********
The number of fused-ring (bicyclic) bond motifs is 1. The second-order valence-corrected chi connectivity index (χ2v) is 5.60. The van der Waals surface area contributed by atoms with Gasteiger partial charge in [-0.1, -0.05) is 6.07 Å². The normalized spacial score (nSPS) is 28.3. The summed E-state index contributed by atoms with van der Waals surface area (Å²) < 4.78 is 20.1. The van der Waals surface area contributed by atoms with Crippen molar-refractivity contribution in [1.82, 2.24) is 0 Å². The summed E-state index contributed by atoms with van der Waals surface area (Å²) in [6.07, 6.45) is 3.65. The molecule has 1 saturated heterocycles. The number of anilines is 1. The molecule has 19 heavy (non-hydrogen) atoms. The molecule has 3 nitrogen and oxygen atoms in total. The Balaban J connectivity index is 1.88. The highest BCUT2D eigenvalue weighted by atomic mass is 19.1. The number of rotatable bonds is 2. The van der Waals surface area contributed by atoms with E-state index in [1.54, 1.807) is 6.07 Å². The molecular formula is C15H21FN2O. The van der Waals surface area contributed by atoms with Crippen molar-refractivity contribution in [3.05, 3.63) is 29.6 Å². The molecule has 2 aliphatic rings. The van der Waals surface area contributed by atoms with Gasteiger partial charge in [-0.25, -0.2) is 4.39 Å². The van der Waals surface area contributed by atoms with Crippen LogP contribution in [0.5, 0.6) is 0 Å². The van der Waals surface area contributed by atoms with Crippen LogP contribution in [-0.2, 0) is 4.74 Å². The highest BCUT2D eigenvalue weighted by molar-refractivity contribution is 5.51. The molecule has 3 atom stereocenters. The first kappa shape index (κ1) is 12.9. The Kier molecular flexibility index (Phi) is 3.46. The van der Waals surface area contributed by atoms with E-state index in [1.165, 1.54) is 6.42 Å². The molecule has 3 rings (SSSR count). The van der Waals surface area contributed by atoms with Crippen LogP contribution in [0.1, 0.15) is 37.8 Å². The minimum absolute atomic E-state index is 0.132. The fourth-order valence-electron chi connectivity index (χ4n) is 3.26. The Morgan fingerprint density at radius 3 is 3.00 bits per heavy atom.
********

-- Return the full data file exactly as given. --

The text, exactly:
The number of fused-ring (bicyclic) bond motifs is 1. The second-order valence-corrected chi connectivity index (χ2v) is 5.60. The van der Waals surface area contributed by atoms with Gasteiger partial charge in [-0.1, -0.05) is 6.07 Å². The normalized spacial score (nSPS) is 28.3. The summed E-state index contributed by atoms with van der Waals surface area (Å²) < 4.78 is 20.1. The van der Waals surface area contributed by atoms with Crippen molar-refractivity contribution in [1.82, 2.24) is 0 Å². The summed E-state index contributed by atoms with van der Waals surface area (Å²) in [6.07, 6.45) is 3.65. The molecule has 1 saturated heterocycles. The number of anilines is 1. The molecule has 19 heavy (non-hydrogen) atoms. The molecule has 3 nitrogen and oxygen atoms in total. The Balaban J connectivity index is 1.88. The highest BCUT2D eigenvalue weighted by atomic mass is 19.1. The number of rotatable bonds is 2. The van der Waals surface area contributed by atoms with E-state index in [1.54, 1.807) is 6.07 Å². The molecular formula is C15H21FN2O. The van der Waals surface area contributed by atoms with Crippen molar-refractivity contribution in [3.05, 3.63) is 29.6 Å². The molecule has 2 aliphatic rings. The van der Waals surface area contributed by atoms with Gasteiger partial charge in [-0.25, -0.2) is 4.39 Å². The van der Waals surface area contributed by atoms with Crippen LogP contribution in [0.5, 0.6) is 0 Å². The van der Waals surface area contributed by atoms with Crippen LogP contribution in [-0.2, 0) is 4.74 Å². The highest BCUT2D eigenvalue weighted by molar-refractivity contribution is 5.51. The molecule has 3 atom stereocenters. The first kappa shape index (κ1) is 12.9. The Kier molecular flexibility index (Phi) is 3.46. The van der Waals surface area contributed by atoms with E-state index in [1.165, 1.54) is 6.42 Å². The molecule has 3 rings (SSSR count). The van der Waals surface area contributed by atoms with Crippen LogP contribution in [0.1, 0.15) is 37.8 Å². The minimum absolute atomic E-state index is 0.132. The fourth-order valence-electron chi connectivity index (χ4n) is 3.26. The Morgan fingerprint density at radius 3 is 3.00 bits per heavy atom.